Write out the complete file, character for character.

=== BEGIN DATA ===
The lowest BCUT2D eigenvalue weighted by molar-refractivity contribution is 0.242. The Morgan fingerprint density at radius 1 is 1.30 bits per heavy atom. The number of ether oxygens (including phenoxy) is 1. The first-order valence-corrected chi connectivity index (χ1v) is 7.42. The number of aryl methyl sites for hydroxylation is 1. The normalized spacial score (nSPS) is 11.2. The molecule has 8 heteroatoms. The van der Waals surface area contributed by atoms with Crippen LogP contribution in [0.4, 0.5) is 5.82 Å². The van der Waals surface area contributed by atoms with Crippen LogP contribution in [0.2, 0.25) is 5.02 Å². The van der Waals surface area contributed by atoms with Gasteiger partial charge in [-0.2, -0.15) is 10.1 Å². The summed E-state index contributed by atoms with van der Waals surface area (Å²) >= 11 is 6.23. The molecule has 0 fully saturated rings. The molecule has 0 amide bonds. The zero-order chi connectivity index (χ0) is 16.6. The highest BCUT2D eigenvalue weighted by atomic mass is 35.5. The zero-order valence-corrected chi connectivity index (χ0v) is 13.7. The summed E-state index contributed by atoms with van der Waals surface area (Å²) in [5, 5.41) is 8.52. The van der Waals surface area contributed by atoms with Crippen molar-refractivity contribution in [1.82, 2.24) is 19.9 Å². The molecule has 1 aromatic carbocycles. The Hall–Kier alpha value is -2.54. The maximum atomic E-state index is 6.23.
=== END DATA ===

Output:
The lowest BCUT2D eigenvalue weighted by molar-refractivity contribution is 0.242. The Morgan fingerprint density at radius 1 is 1.30 bits per heavy atom. The number of ether oxygens (including phenoxy) is 1. The first-order valence-corrected chi connectivity index (χ1v) is 7.42. The number of aryl methyl sites for hydroxylation is 1. The normalized spacial score (nSPS) is 11.2. The molecule has 8 heteroatoms. The van der Waals surface area contributed by atoms with Crippen LogP contribution in [0.4, 0.5) is 5.82 Å². The van der Waals surface area contributed by atoms with Crippen LogP contribution in [0.2, 0.25) is 5.02 Å². The van der Waals surface area contributed by atoms with Gasteiger partial charge in [-0.2, -0.15) is 10.1 Å². The summed E-state index contributed by atoms with van der Waals surface area (Å²) >= 11 is 6.23. The molecule has 0 fully saturated rings. The molecule has 0 amide bonds. The zero-order chi connectivity index (χ0) is 16.6. The highest BCUT2D eigenvalue weighted by atomic mass is 35.5. The zero-order valence-corrected chi connectivity index (χ0v) is 13.7. The summed E-state index contributed by atoms with van der Waals surface area (Å²) in [5, 5.41) is 8.52. The van der Waals surface area contributed by atoms with Crippen molar-refractivity contribution in [1.82, 2.24) is 19.9 Å². The molecule has 1 aromatic carbocycles. The Hall–Kier alpha value is -2.54. The maximum atomic E-state index is 6.23.